This was originally published in the Hawai’i Homegrown Food Network newsletter on 23 JANUARY 2014 – here’s a link to that newsletter – http://www.hawaiihomegrown.net/ . This process is updated from an earlier blog, Chocolate, posted on April 27, 2012; see it for more photos.

cacaopodsandnibsCacao pods and seeds with pulp.

One of the many lovely things about Hawai’i is we can grow our own cacao or find the pods fresh for sale. Although making chocolate is pretty complex and involves some expensive equipment (Champion juicer, Cuisinart or melanger, molds), you can get a great chocolatey result from just using the nibs. Here is how to select a handful of fresh cacao pods and then ferment, dry, roast, and winnow them to create bitter yet delicious and nutritious nibs, and a few ways to use those nibs.

  1. Start with from six to 12 ripe pods. Their color at maturity differs by variety, but if they start green they turn a dark yellow when ripe, or if red when young, they turn orange. Also, as they ripen their accordion-like pleats open out. Another test for ripeness is to scrape a bit of skin with your fingernail; if it is still green underneath, the pod is not ripe.
  2. Open the pods by scoring with a knife or machete and then cracking open the shell without cutting through the seeds. The seeds, or beans, are held together by a white fuzzy mucilaginous pulp with a core. Here’s another test of ripeness – as the pods ripen, the seed mass pulls away from the outside of the pod and the beans are easy to pull apart. If the pods are not ripe, the beans will be too tightly packed together to separate from each other.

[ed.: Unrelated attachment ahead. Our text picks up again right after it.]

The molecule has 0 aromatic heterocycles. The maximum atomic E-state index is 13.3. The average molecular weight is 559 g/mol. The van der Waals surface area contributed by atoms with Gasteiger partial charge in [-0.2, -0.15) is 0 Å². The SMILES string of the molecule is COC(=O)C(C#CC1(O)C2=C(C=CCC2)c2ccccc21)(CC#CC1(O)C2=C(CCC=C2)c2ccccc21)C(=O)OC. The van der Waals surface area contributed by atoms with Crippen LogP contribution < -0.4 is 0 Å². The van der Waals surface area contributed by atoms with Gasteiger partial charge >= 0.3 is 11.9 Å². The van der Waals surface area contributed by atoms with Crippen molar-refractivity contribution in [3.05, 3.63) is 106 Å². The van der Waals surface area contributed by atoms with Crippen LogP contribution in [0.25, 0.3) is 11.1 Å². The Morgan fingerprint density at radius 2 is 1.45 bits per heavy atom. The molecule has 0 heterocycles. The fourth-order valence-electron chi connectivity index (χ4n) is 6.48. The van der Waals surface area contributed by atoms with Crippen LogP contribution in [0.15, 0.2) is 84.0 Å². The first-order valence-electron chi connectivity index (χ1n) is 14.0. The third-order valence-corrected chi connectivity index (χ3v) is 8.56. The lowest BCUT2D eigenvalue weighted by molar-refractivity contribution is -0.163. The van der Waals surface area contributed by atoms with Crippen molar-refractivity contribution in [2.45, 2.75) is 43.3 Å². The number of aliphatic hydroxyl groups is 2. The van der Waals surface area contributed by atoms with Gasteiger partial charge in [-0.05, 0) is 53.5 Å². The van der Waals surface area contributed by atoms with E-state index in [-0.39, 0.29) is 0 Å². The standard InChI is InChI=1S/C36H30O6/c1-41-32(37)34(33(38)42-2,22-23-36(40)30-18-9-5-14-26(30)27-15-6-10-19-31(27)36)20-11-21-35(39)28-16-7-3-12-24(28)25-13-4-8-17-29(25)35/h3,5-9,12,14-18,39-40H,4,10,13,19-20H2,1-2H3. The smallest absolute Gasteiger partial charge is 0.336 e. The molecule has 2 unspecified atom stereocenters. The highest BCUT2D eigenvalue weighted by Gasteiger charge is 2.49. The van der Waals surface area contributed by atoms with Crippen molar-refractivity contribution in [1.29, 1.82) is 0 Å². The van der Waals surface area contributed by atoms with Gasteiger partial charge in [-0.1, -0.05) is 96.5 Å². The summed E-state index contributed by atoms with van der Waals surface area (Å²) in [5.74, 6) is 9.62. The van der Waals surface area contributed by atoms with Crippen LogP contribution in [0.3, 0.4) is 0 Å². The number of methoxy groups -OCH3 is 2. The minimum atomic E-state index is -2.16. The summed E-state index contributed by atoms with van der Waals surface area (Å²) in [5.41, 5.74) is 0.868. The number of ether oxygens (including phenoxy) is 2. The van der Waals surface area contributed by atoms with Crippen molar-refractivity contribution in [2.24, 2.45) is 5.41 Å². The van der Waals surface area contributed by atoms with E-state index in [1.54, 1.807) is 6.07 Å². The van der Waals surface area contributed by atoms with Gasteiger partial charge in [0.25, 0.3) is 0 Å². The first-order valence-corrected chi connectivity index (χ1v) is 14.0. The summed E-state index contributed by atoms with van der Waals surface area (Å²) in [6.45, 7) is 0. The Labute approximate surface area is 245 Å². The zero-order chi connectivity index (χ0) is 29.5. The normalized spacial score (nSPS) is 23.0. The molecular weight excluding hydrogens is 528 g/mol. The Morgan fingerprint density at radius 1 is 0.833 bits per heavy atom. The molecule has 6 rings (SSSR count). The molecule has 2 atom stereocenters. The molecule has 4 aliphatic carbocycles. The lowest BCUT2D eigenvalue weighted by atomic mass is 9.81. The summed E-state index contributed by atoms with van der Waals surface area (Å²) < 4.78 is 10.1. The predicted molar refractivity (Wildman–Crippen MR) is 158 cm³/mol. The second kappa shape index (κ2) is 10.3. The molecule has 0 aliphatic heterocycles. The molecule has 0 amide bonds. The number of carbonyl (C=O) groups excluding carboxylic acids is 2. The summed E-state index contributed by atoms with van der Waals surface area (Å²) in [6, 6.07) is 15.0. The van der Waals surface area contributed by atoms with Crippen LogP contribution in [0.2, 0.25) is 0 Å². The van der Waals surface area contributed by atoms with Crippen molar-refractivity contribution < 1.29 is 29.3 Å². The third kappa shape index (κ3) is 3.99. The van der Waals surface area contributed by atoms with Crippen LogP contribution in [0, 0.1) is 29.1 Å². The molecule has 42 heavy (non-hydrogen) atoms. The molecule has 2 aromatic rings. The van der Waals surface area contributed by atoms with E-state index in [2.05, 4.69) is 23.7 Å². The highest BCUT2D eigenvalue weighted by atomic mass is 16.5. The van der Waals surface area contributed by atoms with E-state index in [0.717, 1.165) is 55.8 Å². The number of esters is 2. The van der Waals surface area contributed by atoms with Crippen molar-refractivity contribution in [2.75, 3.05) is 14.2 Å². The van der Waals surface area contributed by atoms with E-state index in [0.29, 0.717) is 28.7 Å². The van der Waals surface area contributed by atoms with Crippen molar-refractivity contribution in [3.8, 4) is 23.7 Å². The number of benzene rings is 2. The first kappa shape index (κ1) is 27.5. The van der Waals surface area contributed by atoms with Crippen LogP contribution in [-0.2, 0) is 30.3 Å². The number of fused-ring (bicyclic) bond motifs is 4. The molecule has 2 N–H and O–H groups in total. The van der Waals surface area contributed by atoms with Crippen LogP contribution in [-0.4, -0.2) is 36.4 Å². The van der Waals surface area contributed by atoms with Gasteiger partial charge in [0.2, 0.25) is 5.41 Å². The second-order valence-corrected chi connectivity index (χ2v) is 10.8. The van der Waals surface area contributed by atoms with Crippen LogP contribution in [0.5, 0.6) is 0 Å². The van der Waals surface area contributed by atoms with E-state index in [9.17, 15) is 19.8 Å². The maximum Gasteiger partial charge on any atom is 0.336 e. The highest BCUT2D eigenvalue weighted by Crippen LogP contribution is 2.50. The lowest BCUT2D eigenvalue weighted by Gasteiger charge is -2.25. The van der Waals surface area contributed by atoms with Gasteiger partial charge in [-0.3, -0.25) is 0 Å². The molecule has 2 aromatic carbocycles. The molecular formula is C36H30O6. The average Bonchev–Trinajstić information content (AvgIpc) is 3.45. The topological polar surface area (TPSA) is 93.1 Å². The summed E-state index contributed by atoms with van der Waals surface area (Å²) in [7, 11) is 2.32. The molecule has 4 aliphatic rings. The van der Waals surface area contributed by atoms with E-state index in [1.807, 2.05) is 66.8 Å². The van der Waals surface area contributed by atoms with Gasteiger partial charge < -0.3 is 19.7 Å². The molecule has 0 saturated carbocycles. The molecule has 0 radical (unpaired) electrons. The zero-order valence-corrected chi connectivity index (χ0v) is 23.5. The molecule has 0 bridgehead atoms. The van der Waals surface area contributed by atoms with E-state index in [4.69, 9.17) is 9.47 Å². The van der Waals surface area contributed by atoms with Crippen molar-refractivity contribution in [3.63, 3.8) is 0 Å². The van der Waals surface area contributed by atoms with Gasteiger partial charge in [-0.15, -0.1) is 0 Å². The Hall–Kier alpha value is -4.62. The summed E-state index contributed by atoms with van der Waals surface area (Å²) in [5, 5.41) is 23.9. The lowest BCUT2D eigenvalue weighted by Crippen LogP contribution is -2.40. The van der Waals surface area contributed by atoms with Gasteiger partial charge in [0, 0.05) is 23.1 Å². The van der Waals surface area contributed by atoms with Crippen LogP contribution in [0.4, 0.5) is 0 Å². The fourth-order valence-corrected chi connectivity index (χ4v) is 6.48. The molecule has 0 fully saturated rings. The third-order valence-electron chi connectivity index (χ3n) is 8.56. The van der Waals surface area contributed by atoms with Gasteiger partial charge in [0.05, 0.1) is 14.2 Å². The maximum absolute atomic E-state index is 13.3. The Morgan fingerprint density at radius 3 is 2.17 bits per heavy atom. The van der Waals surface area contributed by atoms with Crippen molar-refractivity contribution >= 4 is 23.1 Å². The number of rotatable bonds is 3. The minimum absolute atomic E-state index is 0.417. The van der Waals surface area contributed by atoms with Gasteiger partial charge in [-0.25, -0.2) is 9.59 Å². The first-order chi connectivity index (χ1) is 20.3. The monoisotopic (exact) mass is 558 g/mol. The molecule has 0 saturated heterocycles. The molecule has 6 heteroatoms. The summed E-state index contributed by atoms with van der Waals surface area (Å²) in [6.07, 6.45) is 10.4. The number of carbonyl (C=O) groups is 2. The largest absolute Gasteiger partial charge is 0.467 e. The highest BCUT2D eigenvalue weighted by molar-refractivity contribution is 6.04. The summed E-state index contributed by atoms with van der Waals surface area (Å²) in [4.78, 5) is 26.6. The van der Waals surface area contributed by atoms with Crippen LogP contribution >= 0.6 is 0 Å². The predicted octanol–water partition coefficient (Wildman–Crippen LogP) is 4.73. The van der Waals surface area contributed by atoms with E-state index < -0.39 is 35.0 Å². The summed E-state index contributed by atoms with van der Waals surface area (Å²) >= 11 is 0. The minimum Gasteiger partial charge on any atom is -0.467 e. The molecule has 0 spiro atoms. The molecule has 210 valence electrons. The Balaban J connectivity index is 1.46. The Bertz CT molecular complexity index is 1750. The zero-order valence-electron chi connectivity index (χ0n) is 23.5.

3. For a treat, you can suck the pulp off of a few beans and spit out the beans. The pulp (technically called the “aril”) has a light, lemony, refreshing flavor, but the beans themselves are too bitter to eat raw. Leave most of the gooey aril on the beans, however, as it is needed for fermentation.
  4. Separate the beans, discard the cores, and place the beans in a Mason jar of a size that will fit them snugly but allow you to stir them. The pulp is the key to fermentation, but in a small batch you can ensure fermentation by sprinkling in around 1/4 teaspoon of baking yeast. Gently stir it in with a spoon. You also can try rubbing the beans on the underside of a banana leaf, which has a white bloom of yeast that I have heard is a natural fermenting agent. Since cacao is traditionally fermented in banana leaves, this makes sense, and it has worked for me several times, but I have not found verification.
  5. Cover with cheesecloth and a rubber band or a canning jar lid (although this is not anaerobic fermentation, a lid works fine). Place the jar where it will be quite warm, around 90-100°F. You can use an oven with a strong pilot light or an insulated box such as a cooler with hot water bottles inside. We use an old mini-fridge with a lightbulb set on a thermostat. After a day, bubbles of fermentation should be visible.
  6. Stir the beans gently every day. After the first day the smell will be fruity, or yeasty especially if you have used baking yeast, then over the next few days they will smell of sweet alcohol.
  7. Fermentation takes around one week. After a few days, check the inside of  a few beans. It will probably still look pale purple.
  8. Around 6-7 days, the beans will smell more strongly of alcohol – keep checking the smell; you don’t want them to smell like ammonia (if they start to, move on to the drying step). When fully fermented, usually at around 7-8 days, the inside of the beans will be dark purple or brown, with separations showing between the folds within the seed embryo. Now they are ready to dry.
  9. Drain off any liquid from the beans. Spread them out one layer thick on drying racks. You can make racks using 1/8 inch pet screen stapled to frames, or use dehydrator racks with a fine mesh. You want to keep the bugs out, therefore the pet screen makes a good base.